If your experiment needs statistics you ought to have done a better experiment. - Ernest Rutherford 1871 to 1937 Physicist
What exactly is mathematics? Many have tried but nobody has really succeeded in defining mathematics; it is always something else. Roughly speaking people know that it deals with numbers figures with relations operations and that its formal procedures involving axioms proofs lemmas theorems have not changed since the time of Archimedes. ~ Stan Ulam 1909 – 1984 - Mathematician
Anastase Dragomir (1896–1966) Romania – Ejection seat.
William Murdoch (1754–1839) Scotland – Gas lighting.
Stanislav Brebera (1925–2012) Czech Republic – Semtex explosive.
Alexander Procofieff de Seversky (1894–1974) Russia/United States of America – first gyroscopically stabilized bombsight ionocraft also developed air-to-air refueling.
Boris Mamyrin (1919–2007) Russia – reflectron (ion mirror).
Alberto Gianni (1891–1930) Italy – Torretta butoscopica.
John G. Kemeny (1926–1992) together with Thomas E. Kurtz (1928–) Hungary/USA – BASIC (programming language).
James Homer Wright (1869–1928) USA – Wright's stain (histology).
Samuel P. Langley (1834–1906) USA – bolometer.
Anthony Michell (1870–1959) Australia – tilting pad thrust bearing crankless engine.
Bernard Silver (1924–1963) together with Norman Joseph Woodland (1921–2012) USA – Barcode.
Emil Strub (1858–1909) Switzerland – Strub rack railway system.
Bette Nesmith Graham (1924–1980) USA – Correction fluid Liquid Paper.
Ignacy Łukasiewicz (1822–1882) Poland – modern kerosene lamp.
Ludwig Hatschek (1856–1914) Austria – Fibre cement.
Friedrich Wilhelm Gustav Bruhn (1853–1927) Germany – Taximeter.
William Friese-Greene (1855–1921) UK – cinematography.
Roxey Ann Caplin (1793–1888) UK – Corset.
Seth Boyden (1788–1870) USA – nail-making machine.
Harry Houdini (1874-1926) USA Flight Time Illusion.
Physics is actually too hard for physicists. ~ David Hilbert 1862 to 1943 (Mathematician)
All increasing or dominant species (and it is from these that new species arise) vary considerably in all their parts organs and faculties in every generation. ~ Alfred Russel Wallace 1823 to 1913 - Zoologist Evolutionary Biologist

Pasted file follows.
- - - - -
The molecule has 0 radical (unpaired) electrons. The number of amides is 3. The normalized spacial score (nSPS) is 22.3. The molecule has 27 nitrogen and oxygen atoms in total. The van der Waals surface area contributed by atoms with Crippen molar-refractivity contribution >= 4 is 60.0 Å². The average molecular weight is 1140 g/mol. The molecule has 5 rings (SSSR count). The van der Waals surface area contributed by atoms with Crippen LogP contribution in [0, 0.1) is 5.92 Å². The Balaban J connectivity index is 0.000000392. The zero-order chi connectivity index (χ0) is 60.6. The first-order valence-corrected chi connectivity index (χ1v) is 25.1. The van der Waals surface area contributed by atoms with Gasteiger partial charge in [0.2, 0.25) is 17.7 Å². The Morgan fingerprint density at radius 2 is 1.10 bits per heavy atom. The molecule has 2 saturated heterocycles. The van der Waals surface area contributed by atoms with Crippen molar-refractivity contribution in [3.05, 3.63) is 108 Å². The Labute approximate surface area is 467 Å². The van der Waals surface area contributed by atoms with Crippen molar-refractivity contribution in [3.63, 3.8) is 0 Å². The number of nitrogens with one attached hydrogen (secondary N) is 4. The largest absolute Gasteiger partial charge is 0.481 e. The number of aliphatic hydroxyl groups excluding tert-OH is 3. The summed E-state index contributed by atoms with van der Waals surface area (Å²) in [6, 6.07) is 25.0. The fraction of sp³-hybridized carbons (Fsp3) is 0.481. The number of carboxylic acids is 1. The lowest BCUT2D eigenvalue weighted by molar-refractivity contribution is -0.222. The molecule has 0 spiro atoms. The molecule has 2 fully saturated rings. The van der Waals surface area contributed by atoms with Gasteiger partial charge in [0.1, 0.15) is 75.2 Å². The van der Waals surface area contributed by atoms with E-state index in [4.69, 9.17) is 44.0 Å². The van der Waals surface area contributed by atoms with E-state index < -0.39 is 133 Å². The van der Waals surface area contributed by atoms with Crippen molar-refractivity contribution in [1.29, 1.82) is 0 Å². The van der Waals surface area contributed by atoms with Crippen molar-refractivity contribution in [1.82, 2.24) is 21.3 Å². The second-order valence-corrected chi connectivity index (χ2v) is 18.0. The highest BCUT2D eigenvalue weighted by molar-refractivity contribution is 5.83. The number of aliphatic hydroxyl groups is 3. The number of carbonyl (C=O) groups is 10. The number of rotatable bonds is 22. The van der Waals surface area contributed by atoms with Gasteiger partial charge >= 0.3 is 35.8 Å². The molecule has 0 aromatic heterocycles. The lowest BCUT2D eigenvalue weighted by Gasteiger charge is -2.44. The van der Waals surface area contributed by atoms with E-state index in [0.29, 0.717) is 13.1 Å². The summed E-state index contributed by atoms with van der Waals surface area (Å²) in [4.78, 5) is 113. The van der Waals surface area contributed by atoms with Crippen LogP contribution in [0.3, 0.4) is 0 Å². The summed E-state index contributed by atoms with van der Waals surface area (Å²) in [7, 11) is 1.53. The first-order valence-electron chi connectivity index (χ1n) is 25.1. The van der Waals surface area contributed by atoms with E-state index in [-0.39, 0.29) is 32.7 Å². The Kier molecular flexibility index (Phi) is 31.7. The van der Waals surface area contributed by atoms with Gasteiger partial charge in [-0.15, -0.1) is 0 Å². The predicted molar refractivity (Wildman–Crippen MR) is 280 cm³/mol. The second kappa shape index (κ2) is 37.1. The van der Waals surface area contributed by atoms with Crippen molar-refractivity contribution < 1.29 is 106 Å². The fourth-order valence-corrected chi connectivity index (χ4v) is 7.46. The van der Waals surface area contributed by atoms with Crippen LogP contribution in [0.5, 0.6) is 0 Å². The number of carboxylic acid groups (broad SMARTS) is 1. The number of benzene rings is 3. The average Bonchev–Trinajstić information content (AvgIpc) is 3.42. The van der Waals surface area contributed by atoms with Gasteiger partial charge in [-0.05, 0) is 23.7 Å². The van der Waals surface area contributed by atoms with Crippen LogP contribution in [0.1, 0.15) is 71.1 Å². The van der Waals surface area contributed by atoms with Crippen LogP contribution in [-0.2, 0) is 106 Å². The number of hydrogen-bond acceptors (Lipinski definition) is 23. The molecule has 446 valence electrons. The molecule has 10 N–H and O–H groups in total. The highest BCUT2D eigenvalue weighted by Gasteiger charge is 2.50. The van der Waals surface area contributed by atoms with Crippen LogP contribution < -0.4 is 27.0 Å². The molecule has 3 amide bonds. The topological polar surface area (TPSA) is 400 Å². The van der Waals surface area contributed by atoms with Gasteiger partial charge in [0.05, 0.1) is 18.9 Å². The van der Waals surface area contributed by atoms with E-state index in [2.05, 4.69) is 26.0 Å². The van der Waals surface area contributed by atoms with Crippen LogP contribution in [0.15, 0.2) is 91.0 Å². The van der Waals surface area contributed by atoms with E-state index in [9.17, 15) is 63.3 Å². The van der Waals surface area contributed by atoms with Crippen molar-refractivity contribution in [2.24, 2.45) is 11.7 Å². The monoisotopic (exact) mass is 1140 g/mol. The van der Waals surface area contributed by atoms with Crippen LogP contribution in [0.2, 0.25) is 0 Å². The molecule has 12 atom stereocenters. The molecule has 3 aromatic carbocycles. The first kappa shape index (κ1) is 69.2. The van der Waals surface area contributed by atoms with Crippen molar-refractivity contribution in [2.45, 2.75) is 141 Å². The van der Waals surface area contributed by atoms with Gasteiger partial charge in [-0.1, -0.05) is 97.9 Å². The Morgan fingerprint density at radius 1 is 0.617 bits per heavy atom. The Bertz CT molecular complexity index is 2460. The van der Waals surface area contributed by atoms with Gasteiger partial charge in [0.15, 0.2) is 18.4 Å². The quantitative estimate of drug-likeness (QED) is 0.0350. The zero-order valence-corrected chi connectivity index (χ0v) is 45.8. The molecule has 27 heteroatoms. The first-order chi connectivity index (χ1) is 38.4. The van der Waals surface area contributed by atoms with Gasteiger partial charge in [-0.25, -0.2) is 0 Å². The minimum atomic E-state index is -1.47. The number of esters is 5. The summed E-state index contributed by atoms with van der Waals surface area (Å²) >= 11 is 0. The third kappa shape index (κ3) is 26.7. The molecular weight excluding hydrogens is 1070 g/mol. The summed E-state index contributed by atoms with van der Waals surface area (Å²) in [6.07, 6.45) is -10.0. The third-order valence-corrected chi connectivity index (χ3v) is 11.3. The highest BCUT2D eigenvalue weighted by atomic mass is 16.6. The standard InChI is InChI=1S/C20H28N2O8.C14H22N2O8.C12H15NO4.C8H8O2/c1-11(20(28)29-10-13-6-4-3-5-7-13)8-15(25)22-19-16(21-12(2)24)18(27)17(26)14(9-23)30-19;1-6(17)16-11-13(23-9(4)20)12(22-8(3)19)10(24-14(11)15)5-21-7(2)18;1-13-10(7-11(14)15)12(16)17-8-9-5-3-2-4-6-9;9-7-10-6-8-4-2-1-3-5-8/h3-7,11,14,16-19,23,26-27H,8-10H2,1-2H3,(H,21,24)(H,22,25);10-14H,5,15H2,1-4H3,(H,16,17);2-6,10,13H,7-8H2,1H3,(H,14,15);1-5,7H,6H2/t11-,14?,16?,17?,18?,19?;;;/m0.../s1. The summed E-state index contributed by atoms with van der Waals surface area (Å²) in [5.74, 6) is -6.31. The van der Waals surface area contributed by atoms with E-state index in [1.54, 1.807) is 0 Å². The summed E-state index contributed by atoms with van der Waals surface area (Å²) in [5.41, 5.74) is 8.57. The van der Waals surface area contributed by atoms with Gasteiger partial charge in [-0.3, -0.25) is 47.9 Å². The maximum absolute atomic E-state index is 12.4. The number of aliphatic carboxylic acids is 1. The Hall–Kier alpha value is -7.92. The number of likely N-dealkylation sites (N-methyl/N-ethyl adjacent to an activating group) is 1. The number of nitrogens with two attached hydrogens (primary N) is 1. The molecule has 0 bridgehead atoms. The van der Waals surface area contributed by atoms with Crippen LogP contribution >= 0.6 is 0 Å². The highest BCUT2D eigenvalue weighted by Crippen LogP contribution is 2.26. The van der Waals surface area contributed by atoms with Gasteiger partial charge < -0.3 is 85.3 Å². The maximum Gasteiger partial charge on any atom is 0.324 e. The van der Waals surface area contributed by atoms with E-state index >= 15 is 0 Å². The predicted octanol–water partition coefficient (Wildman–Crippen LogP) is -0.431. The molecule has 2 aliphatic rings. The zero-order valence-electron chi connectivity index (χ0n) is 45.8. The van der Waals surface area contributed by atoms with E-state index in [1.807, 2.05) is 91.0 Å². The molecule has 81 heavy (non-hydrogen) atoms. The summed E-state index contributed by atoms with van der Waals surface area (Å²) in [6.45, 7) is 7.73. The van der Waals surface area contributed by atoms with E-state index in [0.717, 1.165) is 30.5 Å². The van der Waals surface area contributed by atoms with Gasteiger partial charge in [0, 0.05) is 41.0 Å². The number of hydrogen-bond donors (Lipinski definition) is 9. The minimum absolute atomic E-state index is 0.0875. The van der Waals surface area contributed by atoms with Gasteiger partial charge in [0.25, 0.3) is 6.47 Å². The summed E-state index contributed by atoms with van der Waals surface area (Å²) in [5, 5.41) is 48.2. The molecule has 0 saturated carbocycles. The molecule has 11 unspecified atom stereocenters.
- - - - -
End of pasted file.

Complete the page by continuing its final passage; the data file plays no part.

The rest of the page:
I see some parallels between the shifts of fashion in mathematics and in music. In music the popular new styles of jazz and rock became fashionable a little earlier than the new mathematical styles of chaos and complexity theory. Jazz and rock were long despised by classical musicians but have emerged as art-forms more accessible than classical music to a wide section of the public. Jazz and rock are no longer to be despised as passing fads. Neither are chaos and complexity theory. But still classical music and classical mathematics are not dead. Mozart lives and so does Euler. When the wheel of fashion turns once more quantum mechanics and hard analysis will once again be in style. ~ Freeman Dyson b. 1923 - Mathematician and Physicist
Still I had a lurking question. Would it not be better if one could really ‘see’ whether molecules as complicated as the sterols or strychnine were just as experiment suggested? ~ Dorothy Hodgkin - 1910 to 1984
Although Nature needs thousands or millions of years to create a new species man needs only a few dozen years to destroy one. ~ Victor Scheffer 1906 to 2011 - Biologist
God created two acts of folly. First He created the Universe in a Big Bang. Second He was negligent enough to leave behind evidence for this act in the form of microwave radiation. - Paul Erdős 1913 to 1996 Mathematician
Did the genome of our cave-dwelling predecessors contain a set or sets of genes which enable modern man to compose music of infinite complexity and write novels with profound meaning? …It looks as though the early Homo was already provided with the intellectual potential which was in great excess of what was needed to cope with the environment of his time.” - Susumu Ohno 1928 to 2000 Geneticist
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